quick question on battery charging

The friendliest place on the web for anyone with an RV or an interest in RVing!
If you have answers, please help by responding to the unanswered posts.

endeavor

New member
Joined
Jul 9, 2018
Posts
3
Hi
I'm in the process of setting up my RV to run on batteries as we dont have shore power at our new camping spot.
Right now I am running a generator during the day, and 12v battery for the lights after 11pm

In the long term, I am going to install solar but we'll leave that for another day's discussion.

So I currently have 4 x 12v batteries wired in parallel, as below:

The batteries are connected to an inverter, which in turn goes to a transfer switch to alternate between generator and battery power for the trailer

My question is, how do I go about charging the batteries in this configuration, I dont want to be re-wiring them just to recharge every couple of days. Will I degrade the performance of one or more batteries if I just connect the pos/neg leads directly to an external battery charger? The inverter will be remote switched off during charging phase

hope someone can offer some advice

Thanks
Simon
 

Attachments

  • 12-volt-parallel-4.jpg
    12-volt-parallel-4.jpg
    28.9 KB · Views: 13

AStravelers

Well-known member
Joined
Nov 14, 2016
Posts
1,591
Location
San Antonio, TX
Simple answer is: Yes, you can just connect the leads from the external battery charger to the battery bank in your RV.

However there should be some method of charging the batteries already built into your RV.  Is there some reason why you are not using the built in charger to charge the batteries?

More complete answers about charging the batteries would be possible with more details about your RV, i.e. make, model & year. 
 

endeavor

New member
Joined
Jul 9, 2018
Posts
3
Thanks for the reply

I was under the impression that the inbuilt charger is a trickle charger and not quite up to the job of replenishing a larger battery bank?

I have a 1980's Prowler Travel Trailer which is kept on site. it's our first season with it, so we're new to all this.
We got it for an offer we couldn't refuse and trying to work out if it's viable for us for every other weekend.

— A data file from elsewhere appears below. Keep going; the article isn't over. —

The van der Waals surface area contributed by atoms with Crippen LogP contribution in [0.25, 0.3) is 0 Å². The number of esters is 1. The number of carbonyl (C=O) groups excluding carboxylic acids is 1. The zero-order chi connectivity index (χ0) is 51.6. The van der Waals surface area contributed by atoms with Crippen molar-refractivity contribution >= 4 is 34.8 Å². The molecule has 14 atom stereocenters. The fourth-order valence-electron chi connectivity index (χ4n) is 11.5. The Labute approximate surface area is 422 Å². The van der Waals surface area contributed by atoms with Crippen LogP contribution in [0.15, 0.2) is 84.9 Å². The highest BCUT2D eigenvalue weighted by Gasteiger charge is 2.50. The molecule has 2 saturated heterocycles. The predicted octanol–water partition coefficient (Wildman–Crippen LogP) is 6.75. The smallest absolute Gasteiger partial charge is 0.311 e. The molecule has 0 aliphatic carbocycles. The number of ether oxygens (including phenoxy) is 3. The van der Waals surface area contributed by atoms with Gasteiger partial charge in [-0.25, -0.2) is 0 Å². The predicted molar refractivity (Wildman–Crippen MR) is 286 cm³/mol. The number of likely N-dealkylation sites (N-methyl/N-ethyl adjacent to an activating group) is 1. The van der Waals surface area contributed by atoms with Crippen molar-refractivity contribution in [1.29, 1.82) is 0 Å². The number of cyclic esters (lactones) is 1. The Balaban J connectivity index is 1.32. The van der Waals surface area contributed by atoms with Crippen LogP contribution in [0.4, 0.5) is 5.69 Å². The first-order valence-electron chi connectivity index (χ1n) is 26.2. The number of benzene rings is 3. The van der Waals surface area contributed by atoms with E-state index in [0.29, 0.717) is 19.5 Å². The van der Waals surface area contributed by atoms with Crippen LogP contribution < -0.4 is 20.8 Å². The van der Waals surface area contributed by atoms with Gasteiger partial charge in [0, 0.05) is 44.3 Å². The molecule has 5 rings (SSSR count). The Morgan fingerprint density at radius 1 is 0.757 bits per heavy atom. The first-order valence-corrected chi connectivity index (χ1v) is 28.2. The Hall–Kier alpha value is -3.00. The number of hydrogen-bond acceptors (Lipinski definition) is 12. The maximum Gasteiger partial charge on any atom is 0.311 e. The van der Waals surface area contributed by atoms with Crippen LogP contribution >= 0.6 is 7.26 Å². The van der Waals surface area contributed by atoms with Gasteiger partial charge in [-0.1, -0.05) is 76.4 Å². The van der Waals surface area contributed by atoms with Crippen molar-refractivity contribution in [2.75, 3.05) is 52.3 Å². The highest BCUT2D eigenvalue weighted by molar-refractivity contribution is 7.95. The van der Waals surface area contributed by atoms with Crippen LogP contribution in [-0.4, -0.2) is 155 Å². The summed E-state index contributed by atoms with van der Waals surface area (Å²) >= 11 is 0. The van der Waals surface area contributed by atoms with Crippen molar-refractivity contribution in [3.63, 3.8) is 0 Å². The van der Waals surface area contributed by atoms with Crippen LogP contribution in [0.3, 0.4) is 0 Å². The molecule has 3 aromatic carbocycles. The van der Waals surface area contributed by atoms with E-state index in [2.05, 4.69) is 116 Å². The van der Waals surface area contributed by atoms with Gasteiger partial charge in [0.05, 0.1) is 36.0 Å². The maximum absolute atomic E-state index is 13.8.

endeavor

New member
Joined
Jul 9, 2018
Posts
3
I should add, the single 12v battery to power the lights currently is able to be charged by the onboard converter

the bank of 4 batteries is to power 110v appliances and outlets.
 

Gary RV_Wizard

Site Team
Joined
Feb 2, 2005
Posts
73,542
Location
At our Silver Springs FL home
If the old Prowler still has the original converter/charger, then yeah, it's a minimal sort of charger.  I would vote to replace it with a modern unit. which will charge faster, keep the batteries more healthy, and handle larger battery banks. That won't cost any more than a good quality and fairly large automotive type charger and give you 45-60 charging amps.  I gather you already have an inverter - too bad you did not get a combo converter/inverter that would do the entire 12v power management job.
The Prowler probably has a Magnetek 63xx power center. There are several upgrades for that, either replacing part of it (lower section), replacing all of it with a WFCO or similar unit, or adding a deck mount converter/charger to it.
 

John From Detroit

Well-known member
Joined
Apr 12, 2005
Posts
24,807
Location
Davison Michigan
The simplest answer is: You have ONE BIG 12 volt battery. SO it's in 4 pieces. it is still ONE battery.
So number them 1.2.3.4 I'd hook the Positive lead to either 1 or 4 and the negative to 4 or 1 (The other end)

Unless those are some BIG 12 volts. like 4D DEEP CYCLE.. I'd suggest upon replacement going to GC-2 six volts arranged as below

-6v+-6v_= 12 volt
-6v+-6v_= 12 volt

(the two 12 volt ends are joined as are the left side)

Again you have one BIG(ger) 12 volt battery in 4 pieces for ease of lugging. ROughly the equal to two 4D and they are DEEP CYCLE.. Plus less cost per amp-hour.
 

grashley

Well-known member
Joined
May 7, 2015
Posts
6,566
Location
Western Kentucky
You can connect all 5  12V batteries together in a single battery bank and use it for both 12V needs and feeding the inverter.  There is no need to keep the two separate.
 

nodnod

New member
Joined
Dec 23, 2018
Posts
1
You can connect a charger to your battery bank and charge them as if they are one large battery. You can verify that they are being charged equally by checking the voltage across each battery while charging. Voltage should read the same across each battery. To check the condition of an individual battery, it must be disconnected from the others. It can then be checked for voltage. I bought a cheap load tester ($40.00 CAD) that puts a load on the battery and gives an indication of its performance. All of the batteries should perform about the same. If one performs significantly worse than the others, and all the connections  are good, then that battery should probably be replaced. Having said that, the age and general condition of the other batteries should be looked at. It is always best to have all the batteries in a bank the same size, type, age and condition.
 

Larry N.

Well-known member
Joined
May 26, 2010
Posts
7,740
Location
Westminster, Colorado
grashley said:
You can connect all 5  12V batteries together in a single battery bank and use it for both 12V needs and feeding the inverter.  There is no need to keep the two separate.
Be sure the batteries are at least the same capacity when you do this, and preferably the same age as well. Battery differences can affect how well the charging goes.
 
Top Bottom